This week, my last out in the field has come to a dramatic halt On Tuesday morning I started as usual, but this time decided to bring some music along to keep me company out in the woods. As I began my rounds, everything was normal. It was a pleasant morning and I knew less than 2 hours would have be finished and back in the warmth of the office enjoying a coffee. That was not how things would go unfortunately. After about 5 minutes out in the field I bent down to pick up one of the mouse traps and suddenly felt a severe pain in my lower back. Oh dear. I tried to stand up straight, but my back was having none of it. My next thought was, walk it off. Hoping it wasn’t too serious I slowly walked like a hunchback to the next trap. Things weren’t getting any easier. I attempted to bend again, this time being more careful, exercising proper lifting techniques, but no, it was no use.
I carefully hobbled back to the jeep and drove myself slowly back to the office. I informed by boss I was off to lie down in the hope that rest would provide a miracle. I fell into bed in my temporary lodgings, only managing to take my shoes off. From that position I was pretty much motionless, any movements in any direction brought pain and severe discomfort. This was NOT part of this weeks plan.
After a long week last week, this was supposed to be the short, relatively easy week, where I could be out in the field in the morning and back into the office for some warm paper work in the afternoon. I had actually looked forward to checking emails regularly and writing reports. Alas that wasn’t going to happen. With a lot of help I made it to the doctor withing a few hours where I was given some painkillers. After that I retired to my bed, as sitting, standing and walking only caused pain. Lying down provided at least some rest.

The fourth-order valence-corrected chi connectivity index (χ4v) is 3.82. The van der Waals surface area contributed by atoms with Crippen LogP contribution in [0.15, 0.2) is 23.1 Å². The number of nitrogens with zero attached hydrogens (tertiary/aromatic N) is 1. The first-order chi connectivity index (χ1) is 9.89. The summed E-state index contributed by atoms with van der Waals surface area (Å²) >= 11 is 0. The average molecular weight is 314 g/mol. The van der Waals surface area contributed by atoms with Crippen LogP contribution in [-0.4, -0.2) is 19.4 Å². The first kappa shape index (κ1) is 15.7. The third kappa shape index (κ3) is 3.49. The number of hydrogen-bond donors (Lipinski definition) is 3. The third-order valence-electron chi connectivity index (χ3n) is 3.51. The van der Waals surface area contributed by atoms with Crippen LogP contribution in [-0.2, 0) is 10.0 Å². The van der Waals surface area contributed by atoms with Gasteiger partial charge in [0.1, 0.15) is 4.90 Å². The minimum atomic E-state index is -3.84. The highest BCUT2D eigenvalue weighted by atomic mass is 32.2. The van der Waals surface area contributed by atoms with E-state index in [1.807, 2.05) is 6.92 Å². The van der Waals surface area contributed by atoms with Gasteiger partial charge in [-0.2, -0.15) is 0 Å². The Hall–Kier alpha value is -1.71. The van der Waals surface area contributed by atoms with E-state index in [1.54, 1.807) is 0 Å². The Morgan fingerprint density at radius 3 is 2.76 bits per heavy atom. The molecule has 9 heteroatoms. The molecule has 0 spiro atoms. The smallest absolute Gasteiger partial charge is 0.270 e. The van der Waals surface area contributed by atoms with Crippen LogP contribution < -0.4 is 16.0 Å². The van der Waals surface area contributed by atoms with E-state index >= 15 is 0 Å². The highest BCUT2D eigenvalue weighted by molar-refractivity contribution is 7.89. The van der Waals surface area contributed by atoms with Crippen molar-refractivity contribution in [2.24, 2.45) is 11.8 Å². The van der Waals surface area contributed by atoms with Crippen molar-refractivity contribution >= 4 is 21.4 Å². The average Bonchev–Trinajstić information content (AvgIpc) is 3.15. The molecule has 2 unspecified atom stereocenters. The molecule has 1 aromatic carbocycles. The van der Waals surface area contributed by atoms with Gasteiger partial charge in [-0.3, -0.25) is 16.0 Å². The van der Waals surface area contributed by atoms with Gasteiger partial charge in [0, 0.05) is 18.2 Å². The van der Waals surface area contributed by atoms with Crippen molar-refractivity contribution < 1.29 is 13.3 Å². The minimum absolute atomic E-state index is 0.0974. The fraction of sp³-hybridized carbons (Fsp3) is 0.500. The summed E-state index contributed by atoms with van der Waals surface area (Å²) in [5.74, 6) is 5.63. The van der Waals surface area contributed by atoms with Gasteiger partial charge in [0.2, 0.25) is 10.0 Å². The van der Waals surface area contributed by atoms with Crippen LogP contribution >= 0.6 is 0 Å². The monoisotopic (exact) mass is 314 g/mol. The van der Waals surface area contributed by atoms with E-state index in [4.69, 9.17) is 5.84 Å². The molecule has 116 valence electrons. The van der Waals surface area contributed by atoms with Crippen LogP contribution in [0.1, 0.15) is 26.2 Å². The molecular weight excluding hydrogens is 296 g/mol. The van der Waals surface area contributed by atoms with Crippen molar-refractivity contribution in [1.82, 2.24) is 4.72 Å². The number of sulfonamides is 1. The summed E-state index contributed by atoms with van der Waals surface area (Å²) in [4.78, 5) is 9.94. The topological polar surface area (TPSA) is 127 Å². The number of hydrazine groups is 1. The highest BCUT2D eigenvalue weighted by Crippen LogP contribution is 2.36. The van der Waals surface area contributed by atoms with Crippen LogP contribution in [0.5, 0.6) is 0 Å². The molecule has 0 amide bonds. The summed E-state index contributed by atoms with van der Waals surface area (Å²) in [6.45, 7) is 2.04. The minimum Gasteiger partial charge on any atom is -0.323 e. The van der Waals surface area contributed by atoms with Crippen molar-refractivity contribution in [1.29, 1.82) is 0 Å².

Soon I began thinking the usual, how, why, what did I do wrong? In all honestly, over the past 18 months I have had some smaller problems with my back. Things I shrugged off and figured weren’t important. Now I realize I can’t be flippant about my body, not any more. The wear and tear my body has been exposed to over the last twenty odd years is starting to catch up. Contact sports, cold water, hiking, climbing, biking, field work, winter work, everything has softened the tougher exterior and exposed the softer parts underneath. Age is catching up and I can choose to ignore it or combat it. I am not ready to have constant aches and pains, and my field working days are not over, by a long way!
I have spent may days working and volunteering with men and women double my age (and more!), who have never shown any signs of “wear and tear”.
So for the next few weeks I will take it easy. Hold on to the memories of small mammals in the field and work towards repairing my body for the spring when hopefully field work opportunities will present themselves again! A sad end to this episode, but a necessary one.